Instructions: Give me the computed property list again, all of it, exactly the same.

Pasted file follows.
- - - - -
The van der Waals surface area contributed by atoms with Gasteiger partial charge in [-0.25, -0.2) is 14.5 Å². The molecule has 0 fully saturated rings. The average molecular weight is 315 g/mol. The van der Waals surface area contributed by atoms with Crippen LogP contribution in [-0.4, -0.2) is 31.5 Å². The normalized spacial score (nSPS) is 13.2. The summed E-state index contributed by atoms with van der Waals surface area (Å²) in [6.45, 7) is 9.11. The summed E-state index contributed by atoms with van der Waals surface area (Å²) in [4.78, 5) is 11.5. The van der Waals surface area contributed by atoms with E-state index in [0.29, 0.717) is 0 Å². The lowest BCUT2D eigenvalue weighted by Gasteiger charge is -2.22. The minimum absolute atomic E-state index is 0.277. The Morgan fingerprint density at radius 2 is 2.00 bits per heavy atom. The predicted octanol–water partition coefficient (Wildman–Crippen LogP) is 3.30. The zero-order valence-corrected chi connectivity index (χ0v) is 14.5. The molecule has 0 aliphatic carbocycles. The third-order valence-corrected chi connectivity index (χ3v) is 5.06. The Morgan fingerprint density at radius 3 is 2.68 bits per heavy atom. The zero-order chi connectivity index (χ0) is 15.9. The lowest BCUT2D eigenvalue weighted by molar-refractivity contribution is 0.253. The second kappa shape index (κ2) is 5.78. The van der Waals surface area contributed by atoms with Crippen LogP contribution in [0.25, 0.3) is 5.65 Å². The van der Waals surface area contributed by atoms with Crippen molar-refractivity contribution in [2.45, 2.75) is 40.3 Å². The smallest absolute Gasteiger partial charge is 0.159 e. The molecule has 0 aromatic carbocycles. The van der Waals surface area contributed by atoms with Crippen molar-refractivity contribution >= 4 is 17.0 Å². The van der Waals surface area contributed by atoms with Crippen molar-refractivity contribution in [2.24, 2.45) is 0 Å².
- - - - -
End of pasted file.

The van der Waals surface area contributed by atoms with Gasteiger partial charge in [-0.25, -0.2) is 14.5 Å². The molecule has 0 fully saturated rings. The average molecular weight is 315 g/mol. The van der Waals surface area contributed by atoms with Crippen LogP contribution in [-0.4, -0.2) is 31.5 Å². The normalized spacial score (nSPS) is 13.2. The summed E-state index contributed by atoms with van der Waals surface area (Å²) in [6.45, 7) is 9.11. The summed E-state index contributed by atoms with van der Waals surface area (Å²) in [4.78, 5) is 11.5. The van der Waals surface area contributed by atoms with E-state index in [0.29, 0.717) is 0 Å². The lowest BCUT2D eigenvalue weighted by Gasteiger charge is -2.22. The minimum absolute atomic E-state index is 0.277. The Morgan fingerprint density at radius 2 is 2.00 bits per heavy atom. The predicted octanol–water partition coefficient (Wildman–Crippen LogP) is 3.30. The zero-order valence-corrected chi connectivity index (χ0v) is 14.5. The molecule has 0 aliphatic carbocycles. The third-order valence-corrected chi connectivity index (χ3v) is 5.06. The Morgan fingerprint density at radius 3 is 2.68 bits per heavy atom. The zero-order chi connectivity index (χ0) is 15.9. The lowest BCUT2D eigenvalue weighted by molar-refractivity contribution is 0.253. The second kappa shape index (κ2) is 5.78. The van der Waals surface area contributed by atoms with Crippen LogP contribution in [0.25, 0.3) is 5.65 Å². The van der Waals surface area contributed by atoms with Crippen molar-refractivity contribution in [2.45, 2.75) is 40.3 Å². The smallest absolute Gasteiger partial charge is 0.159 e. The molecule has 0 aromatic carbocycles. The van der Waals surface area contributed by atoms with Crippen molar-refractivity contribution >= 4 is 17.0 Å². The van der Waals surface area contributed by atoms with Crippen molar-refractivity contribution in [2.24, 2.45) is 0 Å².